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Research Questions

  1. Has program manager tenure lengthened since policy guidance to encourage longer tenures was issued in 2005 and 2007?
  2. Should additional guidance for acquisition category II (ACAT II) programs be mandated?
  3. Can identification of key assumptions, so-called "framing assumptions," be a useful risk management tool?

Concern with cost overruns in major defense acquisition programs led Congress to direct investigation of the root causes of overruns in programs that have breached Nunn-McCurdy thresholds. The authors calculate program manager tenure to determine whether tenures have lengthened since policy guidance was issued in 2005 and 2007. They also address the question of whether existing decentralized systems used to track the cost growth and performance of acquisition category II programs are sufficient or whether additional centralized guidance and control from the Office of the Secretary of Defense are warranted. A third question deals with the management of cost and schedule risk and whether the identification of key assumptions, which the authors call framing assumptions, could be a useful risk management tool.

Key Findings

It Is Unclear Whether Program Manager Tenure Lengthened After the Federal Guidelines Were Issued

  • There were too many incomplete tenure periods within the time period examined to help answer the question of whether program manager tenure has lengthened.
  • Analysis of closed periods shows that tenure averaged 33 months, longer than the 17.2 months the Government Accountability Office found in 2007.

ACAT II Programs Do Not Need Additional Reporting and Control Requirements

  • At present, ACAT II programs perform reasonably well once they have entered production and perform at least as well as major defense acquisition programs, which have rigorous centralized oversight.
  • Twelve ACAT II programs were investigated and only three warrant significant concern.
  • Most program cost growth appears to result from a downward revision in procurement quantities.
  • Adding new reporting requirements would place additional burdens on programs that already have much to do.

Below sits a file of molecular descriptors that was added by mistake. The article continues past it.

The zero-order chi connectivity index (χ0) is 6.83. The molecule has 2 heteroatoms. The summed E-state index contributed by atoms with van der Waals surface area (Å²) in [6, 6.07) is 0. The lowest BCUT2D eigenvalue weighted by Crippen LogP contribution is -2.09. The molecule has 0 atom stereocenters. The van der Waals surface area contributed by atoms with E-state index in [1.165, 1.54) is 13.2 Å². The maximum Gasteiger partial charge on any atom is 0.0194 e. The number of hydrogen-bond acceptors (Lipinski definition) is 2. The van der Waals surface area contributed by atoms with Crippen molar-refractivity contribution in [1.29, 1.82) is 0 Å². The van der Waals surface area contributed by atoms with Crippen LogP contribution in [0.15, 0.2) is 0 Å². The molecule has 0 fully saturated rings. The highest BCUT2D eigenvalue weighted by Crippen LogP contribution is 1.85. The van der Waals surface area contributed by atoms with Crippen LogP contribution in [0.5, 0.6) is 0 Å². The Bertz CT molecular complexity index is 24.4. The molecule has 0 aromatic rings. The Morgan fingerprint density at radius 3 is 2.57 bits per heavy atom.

It Remains to Be Seen Whether the Use of Framing Assumptions Can Be Useful in Managing Risk

  • To be useful as a management tool, framing assumptions should be kept at a high level and not focus on minutiae.
  • Framing assumptions may change or new ones emerge as a program moves through the acquisition process.
  • For mature programs, identifying a core set of framing assumptions is more complicated because of the wealth of, and potentially conflicting, information.
  • It is possible to define framing assumptions and apply them to programs that are in their early stages.

Recommendations

  • The authors recommend that acquisition category II (ACAT II) programs not be subjected to additional guidance at this time.
  • ACAT II programs should be monitored continually to ensure that their performance remains acceptable.
  • Future work should be undertaken to examine framing assumptions in a broader range of programs.
  • Including data on the tenure agreements between program managers and acquisition executives, along with the Precepts for the Promotion Boards in the Navy and similar processes in the other services, would provide a richer analysis of this topic.

Table of Contents

  • Chapter One

    Introduction

  • Chapter Two

    Program Manager Tenure

  • Chapter Three

    Oversight of ACAT II Programs

  • Chapter Four

    Framing Assumptions

  • Chapter Five

    Conclusions

The research described in this report was prepared for the Office of the Secretary of Defense (OSD). The research was conducted within the RAND National Defense Research Institute, a federally funded research and development center sponsored by OSD, the Joint Staff, the Unified Combatant Commands, the Navy, the Marine Corps, the defense agencies, and the defense Intelligence Community.

This report is part of the RAND Corporation monograph series. RAND monographs present major research findings that address the challenges facing the public and private sectors. All RAND monographs undergo rigorous peer review to ensure high standards for research quality and objectivity.

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